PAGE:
They are invisible and discreet. Their mission is to offer the best show possible. Their days and hours of work do not count. They are polite, cheerful and share a mutual passion for judo. They are the men and women behind the scenes.

The first thing that catches attention is his elegance. He is tall and thin. It can be seen that the guy is fit. His movements are coordinated. His gestures convey serenity. Talking with him is like having tea in an exclusive English club. He never raises his voice, listen carefully and meditate on his answers. His name is Akinori Hongo.

"Call me Aki," he says. Organizing an international event is something very serious. It is a complicated process that requires tons of work and, in this case, a lot of diplomacy. The World Judo Championships are the result of close cooperation between the International Federation and the Japanese.

Judo legend Yasuhiro Yamashita is president of the Japanese Federation and the National Olympic Committee. He is, together with Marius Vizer, the host of the event. And Aki is his right hand.

“It has been four years of work, since we announced our candidacy for the 2019 world championships,” explains Aki. The event is special because, beyond putting world titles into play, it is co-organized by the Japanese and international federation. And, who says joint organization, says different visions.

“Japan has developed its own way of doing things. And we have specialized, we are very good at what we do”. This is not arrogance, it is the truth, and Japan's reputation goes beyond its borders.

“The delicate thing was to combine different visions and philosophies. The International Federation has its own way and we have ours. I do not say that one is better than another, they just differ”. Aki's task is to achieve a symbiosis between both parties.

"I think we got it. The competition is being a success”. Aki works 17 hours per day. His days are endless meetings to anticipate the pitfalls and solve the problems that arise. These are the facts. However, what is really interesting is diving in Aki's personality.

Aki is a judoka and was runner-up of Japan. His education is the true reflection of the Japanese tradition. His character is forged in the values ​​that judo has exported to the world. That is why he is a calm man who does not express his emotions. But the Japanese, especially those who practice judo, are aware of the universal nature of the sport they invented and, to understand the way of thinking, feeling and acting of the rest of the world, they have opened the doors of their world and have traveled all over the planet in search of understanding of the unknown.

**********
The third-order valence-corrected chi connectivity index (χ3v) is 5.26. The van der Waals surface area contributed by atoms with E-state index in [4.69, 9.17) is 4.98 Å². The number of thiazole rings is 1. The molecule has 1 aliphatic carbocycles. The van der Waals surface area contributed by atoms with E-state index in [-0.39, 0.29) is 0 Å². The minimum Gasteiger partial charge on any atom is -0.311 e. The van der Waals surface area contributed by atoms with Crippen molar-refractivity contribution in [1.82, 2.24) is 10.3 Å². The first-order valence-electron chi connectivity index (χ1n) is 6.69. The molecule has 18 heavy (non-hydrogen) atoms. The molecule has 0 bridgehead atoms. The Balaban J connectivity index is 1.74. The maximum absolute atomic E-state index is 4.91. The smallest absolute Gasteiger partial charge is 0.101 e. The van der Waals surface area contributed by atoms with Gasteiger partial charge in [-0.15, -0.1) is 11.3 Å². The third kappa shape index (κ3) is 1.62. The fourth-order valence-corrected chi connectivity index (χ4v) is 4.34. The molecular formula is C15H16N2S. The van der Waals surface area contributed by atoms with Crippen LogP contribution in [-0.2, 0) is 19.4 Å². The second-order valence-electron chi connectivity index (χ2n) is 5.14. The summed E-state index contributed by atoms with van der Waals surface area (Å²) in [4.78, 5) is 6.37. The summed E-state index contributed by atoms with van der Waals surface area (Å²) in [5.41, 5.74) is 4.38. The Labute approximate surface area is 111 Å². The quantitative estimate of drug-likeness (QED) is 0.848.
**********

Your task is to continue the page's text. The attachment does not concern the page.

Thus, Aki traveled to Canada to get to know a new culture, a different language, soak up new knowledge and, in short, make the transition between the Japanese culture with which he feels identified, and the western world.

The result is an absolute understanding of the Western idiosyncrasy placed at the service of Japanese philosophy. At the world championships the alliance in both ways lead to a great tournament.

“It is a great satisfaction in every way. First, the influx of public is being massive, and we are attending a great tournament. But what I like most is that foreigners who have moved to Tokyo have immediately understood the importance of organizing such an event here at the Budokan.”

The Nippon Budokan is an octagonal enclosure specially built on the occasion of the first appearance of judo as an Olympic discipline in 1964. “We built it for judo and, every year, we celebrated the All Japan judo Championship. It is an iconic building that illustrates Japanese sensibility. For us it is sacred, and we have verified that for foreigners too.”

It goes without saying that, with so many meetings and so much daily management, Aki does not have time to enjoy all the fighting. “I have seen some. I am happy because the judo practiced is first level, especially the semifinal between Maruyama and Abe”.

Aki doesn't say it, but he's in a hurry. It is time to ask for an anecdote. “I'm going to tell you the story of the flags. In the Budokan there is a huge Japanese flag that weighs more than two hundred kilos. It is hoisted all year long. And it is the only one that presides over the site. The International Federation wanted theirs, it's normal. In the end we had to make a similar one. It is the perfect and harmonious image of fruitful cooperation between both parties”.

Aki says goodbye with a handshake and a bright smile. He carries an immense responsibility on his solid shoulders with a stunning naturalness. Soon he will enjoy a well-deserved rest with the satisfaction of having fulfilled his mission, transmit to the world the values ​​of the Japanese tradition with softness and tact.

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